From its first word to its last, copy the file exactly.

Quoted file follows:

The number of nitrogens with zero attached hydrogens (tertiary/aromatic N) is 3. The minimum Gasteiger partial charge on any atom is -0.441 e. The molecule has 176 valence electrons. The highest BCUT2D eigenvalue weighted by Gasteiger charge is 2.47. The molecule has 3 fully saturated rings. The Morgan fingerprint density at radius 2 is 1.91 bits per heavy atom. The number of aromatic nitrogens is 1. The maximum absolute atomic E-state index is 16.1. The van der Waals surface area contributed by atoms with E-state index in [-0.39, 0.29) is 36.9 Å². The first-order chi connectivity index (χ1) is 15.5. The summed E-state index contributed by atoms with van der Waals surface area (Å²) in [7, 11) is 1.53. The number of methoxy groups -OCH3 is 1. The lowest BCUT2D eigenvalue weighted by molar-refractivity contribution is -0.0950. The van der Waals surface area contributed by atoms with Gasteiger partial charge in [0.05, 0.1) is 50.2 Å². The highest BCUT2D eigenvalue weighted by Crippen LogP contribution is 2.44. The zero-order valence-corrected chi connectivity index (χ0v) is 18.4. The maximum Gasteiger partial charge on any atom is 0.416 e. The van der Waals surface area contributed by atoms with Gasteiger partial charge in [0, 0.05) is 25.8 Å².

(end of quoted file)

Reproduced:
The number of nitrogens with zero attached hydrogens (tertiary/aromatic N) is 3. The minimum Gasteiger partial charge on any atom is -0.441 e. The molecule has 176 valence electrons. The highest BCUT2D eigenvalue weighted by Gasteiger charge is 2.47. The molecule has 3 fully saturated rings. The Morgan fingerprint density at radius 2 is 1.91 bits per heavy atom. The number of aromatic nitrogens is 1. The maximum absolute atomic E-state index is 16.1. The van der Waals surface area contributed by atoms with E-state index in [-0.39, 0.29) is 36.9 Å². The first-order chi connectivity index (χ1) is 15.5. The summed E-state index contributed by atoms with van der Waals surface area (Å²) in [7, 11) is 1.53. The number of methoxy groups -OCH3 is 1. The lowest BCUT2D eigenvalue weighted by molar-refractivity contribution is -0.0950. The van der Waals surface area contributed by atoms with Gasteiger partial charge in [0.05, 0.1) is 50.2 Å². The highest BCUT2D eigenvalue weighted by Crippen LogP contribution is 2.44. The zero-order valence-corrected chi connectivity index (χ0v) is 18.4. The maximum Gasteiger partial charge on any atom is 0.416 e. The van der Waals surface area contributed by atoms with Gasteiger partial charge in [0, 0.05) is 25.8 Å².